Past experiences suggest that digital currencies – such as Bitcoin, Tether, and Dogecoin – will eventually be regulated or monopolized by central banks.
Shortly after the tumultuous events of the 2007-09 global financial crisis, Satoshi Nakamoto, a pseudonymous individual or group, released a white paper introducing Bitcoin to the world.
In a 2009 blog post, Satoshi Nakamoto used the story to justify the creation of Bitcoin: “The fundamental problem with conventional money is all the confidence it takes to make it work. You have to trust the central bank not to depreciate the currency, but the history of fiat currencies is full of attacks on this confidence.
In this article, we use the prism of history to understand how digital currencies like Bitcoin might evolve in the future, and whether central banks can be trusted.
Have there ever been any innovations in silver?
The history of money is that of innovation (Bordo, 2021). Over the past 400 years in the UK we have seen a transition from the use of gold and silver coins to the use of banknotes and deposits redeemable for cash and l ‘gold, to a central bank money exchangeable for gold and silver, and finally to fiat money. – government-issued currency that is not backed by a commodity like gold.
This process had taken place in 1931. Subsequently, the automatic teller machine (ATM) was introduced in the United Kingdom in 1967 when comedy actor Reg Varney became the first person to withdraw money from an ATM. (Barclays, 2017).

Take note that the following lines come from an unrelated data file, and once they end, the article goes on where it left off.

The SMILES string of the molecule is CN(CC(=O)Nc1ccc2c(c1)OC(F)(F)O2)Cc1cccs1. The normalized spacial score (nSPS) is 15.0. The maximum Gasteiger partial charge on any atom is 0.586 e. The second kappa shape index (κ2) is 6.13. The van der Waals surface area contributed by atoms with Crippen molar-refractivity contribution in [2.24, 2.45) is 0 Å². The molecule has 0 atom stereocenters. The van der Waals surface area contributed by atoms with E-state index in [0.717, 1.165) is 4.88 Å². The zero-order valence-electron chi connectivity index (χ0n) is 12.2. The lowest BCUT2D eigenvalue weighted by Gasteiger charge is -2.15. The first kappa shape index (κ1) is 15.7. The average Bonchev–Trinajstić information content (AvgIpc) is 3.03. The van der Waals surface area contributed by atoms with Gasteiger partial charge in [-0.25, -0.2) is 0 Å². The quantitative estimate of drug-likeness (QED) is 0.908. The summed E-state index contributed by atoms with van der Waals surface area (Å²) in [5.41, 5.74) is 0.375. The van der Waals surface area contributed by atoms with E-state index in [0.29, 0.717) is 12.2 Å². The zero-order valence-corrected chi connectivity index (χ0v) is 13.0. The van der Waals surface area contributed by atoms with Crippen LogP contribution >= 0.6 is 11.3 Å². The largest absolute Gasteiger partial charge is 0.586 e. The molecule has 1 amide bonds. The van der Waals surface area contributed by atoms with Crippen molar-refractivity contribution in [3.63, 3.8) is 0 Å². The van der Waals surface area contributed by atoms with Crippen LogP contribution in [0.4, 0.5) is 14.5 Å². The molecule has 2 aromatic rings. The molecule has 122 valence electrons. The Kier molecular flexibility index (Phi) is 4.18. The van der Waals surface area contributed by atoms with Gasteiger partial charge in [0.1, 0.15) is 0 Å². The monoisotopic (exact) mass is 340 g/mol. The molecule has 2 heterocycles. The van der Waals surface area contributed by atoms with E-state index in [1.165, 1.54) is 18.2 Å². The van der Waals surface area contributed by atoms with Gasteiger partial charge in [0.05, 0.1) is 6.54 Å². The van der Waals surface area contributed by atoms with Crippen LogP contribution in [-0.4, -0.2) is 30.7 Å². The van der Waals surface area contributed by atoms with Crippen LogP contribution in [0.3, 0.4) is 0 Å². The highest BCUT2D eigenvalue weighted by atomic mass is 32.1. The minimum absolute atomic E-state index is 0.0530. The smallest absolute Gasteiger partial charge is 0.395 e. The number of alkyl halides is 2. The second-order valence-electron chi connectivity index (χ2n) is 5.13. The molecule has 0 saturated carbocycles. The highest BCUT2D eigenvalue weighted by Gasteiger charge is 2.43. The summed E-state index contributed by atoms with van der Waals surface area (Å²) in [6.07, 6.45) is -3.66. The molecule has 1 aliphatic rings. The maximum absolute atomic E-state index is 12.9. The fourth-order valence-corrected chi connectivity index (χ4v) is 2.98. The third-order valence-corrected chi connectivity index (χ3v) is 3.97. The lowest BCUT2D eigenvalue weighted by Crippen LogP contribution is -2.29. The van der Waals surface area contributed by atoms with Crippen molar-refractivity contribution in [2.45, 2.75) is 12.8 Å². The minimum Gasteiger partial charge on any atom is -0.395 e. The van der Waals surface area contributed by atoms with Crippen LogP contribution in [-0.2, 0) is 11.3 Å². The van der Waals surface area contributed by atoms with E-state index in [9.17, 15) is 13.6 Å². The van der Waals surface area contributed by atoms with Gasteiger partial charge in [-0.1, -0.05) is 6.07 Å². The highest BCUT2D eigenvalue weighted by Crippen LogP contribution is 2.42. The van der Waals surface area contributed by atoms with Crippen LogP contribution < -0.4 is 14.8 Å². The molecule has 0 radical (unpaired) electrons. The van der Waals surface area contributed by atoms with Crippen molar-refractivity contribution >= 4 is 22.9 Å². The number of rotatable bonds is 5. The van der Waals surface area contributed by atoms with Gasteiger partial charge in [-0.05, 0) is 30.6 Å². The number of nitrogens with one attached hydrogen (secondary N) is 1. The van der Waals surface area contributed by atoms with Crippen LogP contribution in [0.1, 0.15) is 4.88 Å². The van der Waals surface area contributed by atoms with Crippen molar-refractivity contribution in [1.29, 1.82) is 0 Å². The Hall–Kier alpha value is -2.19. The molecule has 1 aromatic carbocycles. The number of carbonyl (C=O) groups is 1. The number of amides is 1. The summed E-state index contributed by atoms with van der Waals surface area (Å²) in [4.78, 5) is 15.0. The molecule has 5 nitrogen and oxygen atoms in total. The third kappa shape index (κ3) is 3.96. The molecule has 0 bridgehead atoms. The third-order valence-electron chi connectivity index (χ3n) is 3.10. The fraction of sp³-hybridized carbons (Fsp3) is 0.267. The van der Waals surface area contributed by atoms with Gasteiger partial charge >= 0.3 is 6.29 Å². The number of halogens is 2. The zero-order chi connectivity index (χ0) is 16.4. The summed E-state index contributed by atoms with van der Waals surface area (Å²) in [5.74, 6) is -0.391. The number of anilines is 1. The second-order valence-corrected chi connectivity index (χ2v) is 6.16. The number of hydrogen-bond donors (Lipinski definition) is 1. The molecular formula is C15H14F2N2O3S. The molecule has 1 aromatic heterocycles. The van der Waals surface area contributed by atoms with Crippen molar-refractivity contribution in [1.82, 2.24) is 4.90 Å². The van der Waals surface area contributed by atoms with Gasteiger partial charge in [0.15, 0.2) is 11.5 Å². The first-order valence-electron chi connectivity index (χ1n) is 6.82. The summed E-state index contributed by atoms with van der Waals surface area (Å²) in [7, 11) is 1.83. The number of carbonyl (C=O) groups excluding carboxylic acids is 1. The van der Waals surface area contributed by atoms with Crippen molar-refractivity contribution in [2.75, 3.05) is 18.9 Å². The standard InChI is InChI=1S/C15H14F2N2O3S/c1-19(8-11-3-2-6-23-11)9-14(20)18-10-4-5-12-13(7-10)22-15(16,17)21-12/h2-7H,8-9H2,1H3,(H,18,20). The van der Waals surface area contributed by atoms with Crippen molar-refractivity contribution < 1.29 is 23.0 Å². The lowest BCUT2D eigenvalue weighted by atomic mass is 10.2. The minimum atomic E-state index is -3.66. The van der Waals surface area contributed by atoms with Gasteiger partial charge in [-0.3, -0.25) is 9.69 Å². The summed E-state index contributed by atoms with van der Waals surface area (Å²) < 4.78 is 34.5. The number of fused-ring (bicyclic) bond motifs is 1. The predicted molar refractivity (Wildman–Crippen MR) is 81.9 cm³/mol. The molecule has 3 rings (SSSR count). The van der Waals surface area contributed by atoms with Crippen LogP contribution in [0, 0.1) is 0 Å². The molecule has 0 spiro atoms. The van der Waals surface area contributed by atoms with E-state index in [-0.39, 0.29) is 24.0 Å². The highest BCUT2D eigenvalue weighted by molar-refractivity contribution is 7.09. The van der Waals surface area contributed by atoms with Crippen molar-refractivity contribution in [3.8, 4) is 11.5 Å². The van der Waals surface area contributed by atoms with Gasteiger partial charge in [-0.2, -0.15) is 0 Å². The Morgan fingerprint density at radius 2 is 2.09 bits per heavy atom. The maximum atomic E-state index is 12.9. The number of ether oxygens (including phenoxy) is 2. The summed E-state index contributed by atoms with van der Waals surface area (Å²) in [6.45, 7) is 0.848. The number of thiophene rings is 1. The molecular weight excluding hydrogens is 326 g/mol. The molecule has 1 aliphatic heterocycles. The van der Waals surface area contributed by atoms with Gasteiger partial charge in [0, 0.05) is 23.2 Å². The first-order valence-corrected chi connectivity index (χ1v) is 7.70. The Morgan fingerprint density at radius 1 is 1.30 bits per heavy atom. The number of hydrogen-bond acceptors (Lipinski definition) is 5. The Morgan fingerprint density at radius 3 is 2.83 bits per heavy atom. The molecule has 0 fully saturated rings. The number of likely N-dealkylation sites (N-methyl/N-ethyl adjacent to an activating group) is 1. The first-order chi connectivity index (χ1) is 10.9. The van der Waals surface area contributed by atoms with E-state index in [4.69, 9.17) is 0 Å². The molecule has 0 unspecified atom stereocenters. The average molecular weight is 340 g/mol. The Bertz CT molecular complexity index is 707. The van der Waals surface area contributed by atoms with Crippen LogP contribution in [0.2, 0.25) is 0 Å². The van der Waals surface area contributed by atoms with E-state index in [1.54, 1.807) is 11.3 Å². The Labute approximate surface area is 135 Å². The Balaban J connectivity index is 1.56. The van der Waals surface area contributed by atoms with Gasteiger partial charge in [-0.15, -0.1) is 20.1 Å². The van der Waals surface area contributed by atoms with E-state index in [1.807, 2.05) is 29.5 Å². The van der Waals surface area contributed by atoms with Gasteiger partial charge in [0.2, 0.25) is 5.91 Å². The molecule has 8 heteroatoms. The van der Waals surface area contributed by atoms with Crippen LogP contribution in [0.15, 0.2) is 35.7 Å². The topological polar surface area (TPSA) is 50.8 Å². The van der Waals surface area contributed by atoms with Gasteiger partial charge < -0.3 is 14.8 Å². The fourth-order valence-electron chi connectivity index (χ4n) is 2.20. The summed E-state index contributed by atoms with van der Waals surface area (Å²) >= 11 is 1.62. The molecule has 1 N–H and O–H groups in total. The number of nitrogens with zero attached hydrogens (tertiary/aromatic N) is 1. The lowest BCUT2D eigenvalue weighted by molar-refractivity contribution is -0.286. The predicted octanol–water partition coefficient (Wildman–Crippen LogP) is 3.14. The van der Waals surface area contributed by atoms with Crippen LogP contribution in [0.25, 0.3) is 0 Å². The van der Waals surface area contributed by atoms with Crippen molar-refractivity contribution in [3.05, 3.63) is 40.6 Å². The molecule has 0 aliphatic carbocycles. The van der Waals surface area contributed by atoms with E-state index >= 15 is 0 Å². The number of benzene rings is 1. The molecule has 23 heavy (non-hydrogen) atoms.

Then there was the advent of credit and debit cards in 1966 and 1987 respectively. Internet banking services were introduced in the UK in 1997, chip and PIN cards in 2003, and contactless cards in 2007. PayPal was introduced in the UK in 2003. These innovations have led to a reduction use of cash, and in 2017 debit cards overtook cash as the most common form of payment in the UK.
As shown in Figure 1, cash was only used in 17% of the 35.5 billion payments made in the UK in 2020. So in many ways we already have digital currency. So the question is, how important is the innovation of digital currencies like Bitcoin? Is this just hype? Or will digital currency offer us faster, more secure and more efficient means of payment, accessible to those who are excluded from traditional banking systems?